Lemire is joined by Philippine artist Mico Suayan who has done a number of covers for various Valiant books in the past. Like any good Bloodshot artist, he brings a gruesome level of detail to the violence, but also a detailed realism to Lemire's solemn, inward-looking reflection on the nature of one’s self. This is a whole new start for Bloodshot and, while the Valiant relaunch is only a couple of years old, it is full of tightly wound continuity that can make it hard to jump into, but this second wave of books is looking to create such an entry point. 

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5. Drawn Onward

By Matt Madden
Retrofit Press

More than any other medium, comics make it easy for their audience to disrupt the narrative flow on their own—skipping ahead, flipping back, letting the eye jump from panel to panel out of order. Some writers try to take advantage of this by creating books that can ostensibly be read forward and backward—Grant Morrison and Frank Quitely played with this mirror-imagery a bit in The Multiversity: Pax Americana in mimicry of Alan Moore and Dave Gibbons' "Fearful Symmetry” issue of Watchmen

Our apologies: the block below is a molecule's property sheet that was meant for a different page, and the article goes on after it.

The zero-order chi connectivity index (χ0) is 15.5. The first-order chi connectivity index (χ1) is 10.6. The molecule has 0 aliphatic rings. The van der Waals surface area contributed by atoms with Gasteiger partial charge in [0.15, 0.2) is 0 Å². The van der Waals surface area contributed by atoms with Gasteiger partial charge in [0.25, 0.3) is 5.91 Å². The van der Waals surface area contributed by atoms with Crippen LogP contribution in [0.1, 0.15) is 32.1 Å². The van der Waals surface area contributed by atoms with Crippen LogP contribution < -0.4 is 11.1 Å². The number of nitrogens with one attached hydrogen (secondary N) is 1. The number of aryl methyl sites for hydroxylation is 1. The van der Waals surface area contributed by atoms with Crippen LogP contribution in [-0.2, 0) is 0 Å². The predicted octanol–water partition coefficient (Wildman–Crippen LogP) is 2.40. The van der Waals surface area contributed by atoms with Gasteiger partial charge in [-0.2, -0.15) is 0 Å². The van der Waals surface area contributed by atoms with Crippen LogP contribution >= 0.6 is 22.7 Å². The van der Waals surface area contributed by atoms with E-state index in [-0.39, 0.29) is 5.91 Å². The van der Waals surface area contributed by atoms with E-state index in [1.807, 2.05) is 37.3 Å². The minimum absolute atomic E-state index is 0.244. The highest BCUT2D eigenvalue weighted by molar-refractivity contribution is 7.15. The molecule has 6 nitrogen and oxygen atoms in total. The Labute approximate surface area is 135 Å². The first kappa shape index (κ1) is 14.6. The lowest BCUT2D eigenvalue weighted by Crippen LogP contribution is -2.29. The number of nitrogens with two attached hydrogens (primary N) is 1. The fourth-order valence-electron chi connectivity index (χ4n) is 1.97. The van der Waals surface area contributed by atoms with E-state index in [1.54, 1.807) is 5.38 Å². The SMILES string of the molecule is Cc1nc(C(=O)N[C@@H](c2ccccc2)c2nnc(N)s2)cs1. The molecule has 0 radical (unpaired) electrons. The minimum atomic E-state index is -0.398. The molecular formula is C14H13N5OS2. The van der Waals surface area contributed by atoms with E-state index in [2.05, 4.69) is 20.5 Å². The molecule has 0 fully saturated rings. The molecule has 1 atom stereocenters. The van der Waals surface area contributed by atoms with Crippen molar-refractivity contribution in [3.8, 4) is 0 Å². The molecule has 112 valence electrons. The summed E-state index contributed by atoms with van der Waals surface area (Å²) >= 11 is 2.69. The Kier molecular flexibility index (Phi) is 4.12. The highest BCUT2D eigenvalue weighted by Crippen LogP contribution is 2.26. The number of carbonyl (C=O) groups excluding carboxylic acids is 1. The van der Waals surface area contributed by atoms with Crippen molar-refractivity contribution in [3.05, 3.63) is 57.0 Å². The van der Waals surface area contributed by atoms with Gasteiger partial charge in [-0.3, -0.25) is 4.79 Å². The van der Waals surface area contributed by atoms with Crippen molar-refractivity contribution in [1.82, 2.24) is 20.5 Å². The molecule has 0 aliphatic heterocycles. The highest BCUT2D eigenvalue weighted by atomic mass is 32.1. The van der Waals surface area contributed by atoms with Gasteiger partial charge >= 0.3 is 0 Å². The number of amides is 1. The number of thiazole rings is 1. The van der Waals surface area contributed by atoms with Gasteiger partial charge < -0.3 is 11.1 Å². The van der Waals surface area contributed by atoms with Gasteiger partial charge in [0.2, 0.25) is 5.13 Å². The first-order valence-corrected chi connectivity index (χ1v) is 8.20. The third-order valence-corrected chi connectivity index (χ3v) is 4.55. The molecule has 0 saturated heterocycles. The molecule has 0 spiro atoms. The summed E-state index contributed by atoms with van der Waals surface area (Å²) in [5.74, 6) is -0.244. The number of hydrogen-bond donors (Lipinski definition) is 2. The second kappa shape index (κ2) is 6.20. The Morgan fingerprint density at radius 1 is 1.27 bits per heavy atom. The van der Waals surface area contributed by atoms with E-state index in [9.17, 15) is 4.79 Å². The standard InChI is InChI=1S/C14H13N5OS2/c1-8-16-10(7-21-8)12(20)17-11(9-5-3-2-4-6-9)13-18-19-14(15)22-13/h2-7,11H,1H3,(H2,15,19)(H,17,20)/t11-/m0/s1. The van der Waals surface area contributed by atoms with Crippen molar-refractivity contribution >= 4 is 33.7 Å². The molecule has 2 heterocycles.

Cartoonist and comics educator Matt Madden has attempted, as the title Drawn Onward implies, a palindrome of a comic that is meant to be read both forward and backward. As you read forward, it tells the story of a young woman who is continuously accosted by a stranger on the subway. She quickly becomes obsessed with the man himself. After a double page kiss that spans the midpoint of the book, things change and now the woman is the one obsessed and finds her own advances being shunned. By the end, the woman (who is also the narrator) encourages you to go back and read it the story back to front and see the story play out with her being the seemingly crazy subway person.